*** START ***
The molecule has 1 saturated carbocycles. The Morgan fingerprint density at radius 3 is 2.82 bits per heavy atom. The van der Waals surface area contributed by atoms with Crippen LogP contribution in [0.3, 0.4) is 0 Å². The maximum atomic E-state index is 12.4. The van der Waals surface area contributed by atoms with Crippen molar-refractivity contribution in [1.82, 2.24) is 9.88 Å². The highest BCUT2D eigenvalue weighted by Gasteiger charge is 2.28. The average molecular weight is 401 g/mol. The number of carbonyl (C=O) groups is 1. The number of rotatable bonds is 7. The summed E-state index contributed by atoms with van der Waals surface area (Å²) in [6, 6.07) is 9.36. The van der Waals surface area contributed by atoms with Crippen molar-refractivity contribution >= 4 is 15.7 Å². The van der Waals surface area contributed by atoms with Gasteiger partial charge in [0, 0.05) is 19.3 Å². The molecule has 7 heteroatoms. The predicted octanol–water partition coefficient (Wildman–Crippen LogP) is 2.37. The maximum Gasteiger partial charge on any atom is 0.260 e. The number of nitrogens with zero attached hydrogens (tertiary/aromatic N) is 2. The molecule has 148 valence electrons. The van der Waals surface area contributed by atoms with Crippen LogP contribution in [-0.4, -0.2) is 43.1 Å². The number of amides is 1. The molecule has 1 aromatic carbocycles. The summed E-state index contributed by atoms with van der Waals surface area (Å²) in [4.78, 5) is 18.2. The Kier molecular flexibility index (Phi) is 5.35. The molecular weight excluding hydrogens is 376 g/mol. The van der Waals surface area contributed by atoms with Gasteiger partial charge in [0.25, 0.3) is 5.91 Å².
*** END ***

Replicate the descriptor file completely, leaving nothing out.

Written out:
The molecule has 1 saturated carbocycles. The Morgan fingerprint density at radius 3 is 2.82 bits per heavy atom. The van der Waals surface area contributed by atoms with Crippen LogP contribution in [0.3, 0.4) is 0 Å². The maximum atomic E-state index is 12.4. The van der Waals surface area contributed by atoms with Crippen molar-refractivity contribution in [1.82, 2.24) is 9.88 Å². The highest BCUT2D eigenvalue weighted by Gasteiger charge is 2.28. The average molecular weight is 401 g/mol. The number of carbonyl (C=O) groups is 1. The number of rotatable bonds is 7. The summed E-state index contributed by atoms with van der Waals surface area (Å²) in [6, 6.07) is 9.36. The van der Waals surface area contributed by atoms with Crippen molar-refractivity contribution >= 4 is 15.7 Å². The van der Waals surface area contributed by atoms with Gasteiger partial charge in [0, 0.05) is 19.3 Å². The molecule has 7 heteroatoms. The predicted octanol–water partition coefficient (Wildman–Crippen LogP) is 2.37. The maximum Gasteiger partial charge on any atom is 0.260 e. The number of nitrogens with zero attached hydrogens (tertiary/aromatic N) is 2. The molecule has 148 valence electrons. The van der Waals surface area contributed by atoms with Crippen LogP contribution in [-0.4, -0.2) is 43.1 Å². The number of amides is 1. The molecule has 1 aromatic carbocycles. The summed E-state index contributed by atoms with van der Waals surface area (Å²) in [4.78, 5) is 18.2. The Kier molecular flexibility index (Phi) is 5.35. The molecular weight excluding hydrogens is 376 g/mol. The van der Waals surface area contributed by atoms with Gasteiger partial charge in [0.25, 0.3) is 5.91 Å².